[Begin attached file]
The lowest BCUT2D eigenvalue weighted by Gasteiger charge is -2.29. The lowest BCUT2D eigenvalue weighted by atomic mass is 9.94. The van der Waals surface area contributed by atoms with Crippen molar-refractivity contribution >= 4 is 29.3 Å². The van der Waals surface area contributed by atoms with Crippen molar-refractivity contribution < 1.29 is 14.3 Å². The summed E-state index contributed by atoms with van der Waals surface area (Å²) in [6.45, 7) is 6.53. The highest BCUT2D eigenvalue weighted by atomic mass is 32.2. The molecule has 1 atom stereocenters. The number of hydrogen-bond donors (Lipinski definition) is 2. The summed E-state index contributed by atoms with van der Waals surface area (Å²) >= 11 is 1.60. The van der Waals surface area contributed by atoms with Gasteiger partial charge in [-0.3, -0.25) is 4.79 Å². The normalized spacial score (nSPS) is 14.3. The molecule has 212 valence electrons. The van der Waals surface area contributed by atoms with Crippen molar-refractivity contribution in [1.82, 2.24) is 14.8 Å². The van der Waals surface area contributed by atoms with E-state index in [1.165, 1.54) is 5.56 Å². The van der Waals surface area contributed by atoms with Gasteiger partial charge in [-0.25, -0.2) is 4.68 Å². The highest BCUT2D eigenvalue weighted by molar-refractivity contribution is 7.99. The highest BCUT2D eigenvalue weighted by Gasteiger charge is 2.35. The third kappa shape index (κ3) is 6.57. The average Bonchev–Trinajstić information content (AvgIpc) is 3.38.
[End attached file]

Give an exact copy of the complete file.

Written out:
The lowest BCUT2D eigenvalue weighted by Gasteiger charge is -2.29. The lowest BCUT2D eigenvalue weighted by atomic mass is 9.94. The van der Waals surface area contributed by atoms with Crippen molar-refractivity contribution >= 4 is 29.3 Å². The van der Waals surface area contributed by atoms with Crippen molar-refractivity contribution < 1.29 is 14.3 Å². The summed E-state index contributed by atoms with van der Waals surface area (Å²) in [6.45, 7) is 6.53. The highest BCUT2D eigenvalue weighted by atomic mass is 32.2. The molecule has 1 atom stereocenters. The number of hydrogen-bond donors (Lipinski definition) is 2. The summed E-state index contributed by atoms with van der Waals surface area (Å²) >= 11 is 1.60. The van der Waals surface area contributed by atoms with Gasteiger partial charge in [-0.3, -0.25) is 4.79 Å². The normalized spacial score (nSPS) is 14.3. The molecule has 212 valence electrons. The van der Waals surface area contributed by atoms with Crippen molar-refractivity contribution in [1.82, 2.24) is 14.8 Å². The van der Waals surface area contributed by atoms with E-state index in [1.165, 1.54) is 5.56 Å². The van der Waals surface area contributed by atoms with Gasteiger partial charge in [-0.25, -0.2) is 4.68 Å². The highest BCUT2D eigenvalue weighted by molar-refractivity contribution is 7.99. The highest BCUT2D eigenvalue weighted by Gasteiger charge is 2.35. The third kappa shape index (κ3) is 6.57. The average Bonchev–Trinajstić information content (AvgIpc) is 3.38.